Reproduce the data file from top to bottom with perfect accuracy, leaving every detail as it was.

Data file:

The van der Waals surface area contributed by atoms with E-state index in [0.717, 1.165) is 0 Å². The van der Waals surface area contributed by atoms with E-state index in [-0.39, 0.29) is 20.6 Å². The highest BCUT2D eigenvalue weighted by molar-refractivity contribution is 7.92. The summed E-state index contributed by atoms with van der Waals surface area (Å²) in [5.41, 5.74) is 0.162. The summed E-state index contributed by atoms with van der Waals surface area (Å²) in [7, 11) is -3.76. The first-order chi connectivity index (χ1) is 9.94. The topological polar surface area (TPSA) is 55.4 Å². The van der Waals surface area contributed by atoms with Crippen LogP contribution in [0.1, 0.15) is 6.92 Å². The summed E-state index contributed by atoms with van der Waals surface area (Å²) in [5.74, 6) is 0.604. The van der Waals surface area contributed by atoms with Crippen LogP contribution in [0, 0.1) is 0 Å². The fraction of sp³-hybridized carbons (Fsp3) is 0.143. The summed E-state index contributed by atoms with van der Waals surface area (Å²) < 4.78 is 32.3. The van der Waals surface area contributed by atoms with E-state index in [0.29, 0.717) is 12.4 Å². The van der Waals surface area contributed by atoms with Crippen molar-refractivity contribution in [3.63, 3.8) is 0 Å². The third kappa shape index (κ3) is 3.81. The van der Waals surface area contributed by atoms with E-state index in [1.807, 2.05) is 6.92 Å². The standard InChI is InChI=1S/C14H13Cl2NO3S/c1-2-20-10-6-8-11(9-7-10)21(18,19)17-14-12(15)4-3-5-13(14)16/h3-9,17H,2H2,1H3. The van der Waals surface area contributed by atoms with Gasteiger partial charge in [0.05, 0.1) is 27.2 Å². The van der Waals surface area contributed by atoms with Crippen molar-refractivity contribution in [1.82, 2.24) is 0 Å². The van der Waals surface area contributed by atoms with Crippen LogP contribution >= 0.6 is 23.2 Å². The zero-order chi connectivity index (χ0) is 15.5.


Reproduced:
The van der Waals surface area contributed by atoms with E-state index in [0.717, 1.165) is 0 Å². The van der Waals surface area contributed by atoms with E-state index in [-0.39, 0.29) is 20.6 Å². The highest BCUT2D eigenvalue weighted by molar-refractivity contribution is 7.92. The summed E-state index contributed by atoms with van der Waals surface area (Å²) in [5.41, 5.74) is 0.162. The summed E-state index contributed by atoms with van der Waals surface area (Å²) in [7, 11) is -3.76. The first-order chi connectivity index (χ1) is 9.94. The topological polar surface area (TPSA) is 55.4 Å². The van der Waals surface area contributed by atoms with Crippen LogP contribution in [0.1, 0.15) is 6.92 Å². The summed E-state index contributed by atoms with van der Waals surface area (Å²) in [5.74, 6) is 0.604. The van der Waals surface area contributed by atoms with Crippen LogP contribution in [0, 0.1) is 0 Å². The fraction of sp³-hybridized carbons (Fsp3) is 0.143. The summed E-state index contributed by atoms with van der Waals surface area (Å²) < 4.78 is 32.3. The van der Waals surface area contributed by atoms with E-state index in [0.29, 0.717) is 12.4 Å². The van der Waals surface area contributed by atoms with Crippen molar-refractivity contribution in [3.63, 3.8) is 0 Å². The third kappa shape index (κ3) is 3.81. The van der Waals surface area contributed by atoms with E-state index in [1.807, 2.05) is 6.92 Å². The standard InChI is InChI=1S/C14H13Cl2NO3S/c1-2-20-10-6-8-11(9-7-10)21(18,19)17-14-12(15)4-3-5-13(14)16/h3-9,17H,2H2,1H3. The van der Waals surface area contributed by atoms with Gasteiger partial charge in [0.05, 0.1) is 27.2 Å². The van der Waals surface area contributed by atoms with Crippen molar-refractivity contribution in [1.82, 2.24) is 0 Å². The van der Waals surface area contributed by atoms with Crippen LogP contribution >= 0.6 is 23.2 Å². The zero-order chi connectivity index (χ0) is 15.5.